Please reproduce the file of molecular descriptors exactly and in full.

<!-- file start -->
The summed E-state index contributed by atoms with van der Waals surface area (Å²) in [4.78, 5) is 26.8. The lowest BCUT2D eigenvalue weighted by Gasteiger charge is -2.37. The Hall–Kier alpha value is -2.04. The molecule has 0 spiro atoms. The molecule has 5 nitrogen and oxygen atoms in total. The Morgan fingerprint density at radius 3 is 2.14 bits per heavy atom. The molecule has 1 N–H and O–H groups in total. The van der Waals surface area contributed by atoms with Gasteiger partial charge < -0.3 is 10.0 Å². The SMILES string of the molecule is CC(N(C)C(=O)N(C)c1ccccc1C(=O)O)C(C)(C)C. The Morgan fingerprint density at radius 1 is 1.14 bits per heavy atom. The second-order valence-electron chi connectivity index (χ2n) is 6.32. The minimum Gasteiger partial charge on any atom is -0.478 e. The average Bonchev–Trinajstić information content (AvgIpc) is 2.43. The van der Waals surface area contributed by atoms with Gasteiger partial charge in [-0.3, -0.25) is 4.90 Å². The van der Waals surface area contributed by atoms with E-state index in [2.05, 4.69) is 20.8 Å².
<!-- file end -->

The summed E-state index contributed by atoms with van der Waals surface area (Å²) in [4.78, 5) is 26.8. The lowest BCUT2D eigenvalue weighted by Gasteiger charge is -2.37. The Hall–Kier alpha value is -2.04. The molecule has 0 spiro atoms. The molecule has 5 nitrogen and oxygen atoms in total. The Morgan fingerprint density at radius 3 is 2.14 bits per heavy atom. The molecule has 1 N–H and O–H groups in total. The van der Waals surface area contributed by atoms with Gasteiger partial charge < -0.3 is 10.0 Å². The SMILES string of the molecule is CC(N(C)C(=O)N(C)c1ccccc1C(=O)O)C(C)(C)C. The Morgan fingerprint density at radius 1 is 1.14 bits per heavy atom. The second-order valence-electron chi connectivity index (χ2n) is 6.32. The minimum Gasteiger partial charge on any atom is -0.478 e. The average Bonchev–Trinajstić information content (AvgIpc) is 2.43. The van der Waals surface area contributed by atoms with Gasteiger partial charge in [-0.3, -0.25) is 4.90 Å². The van der Waals surface area contributed by atoms with E-state index in [2.05, 4.69) is 20.8 Å².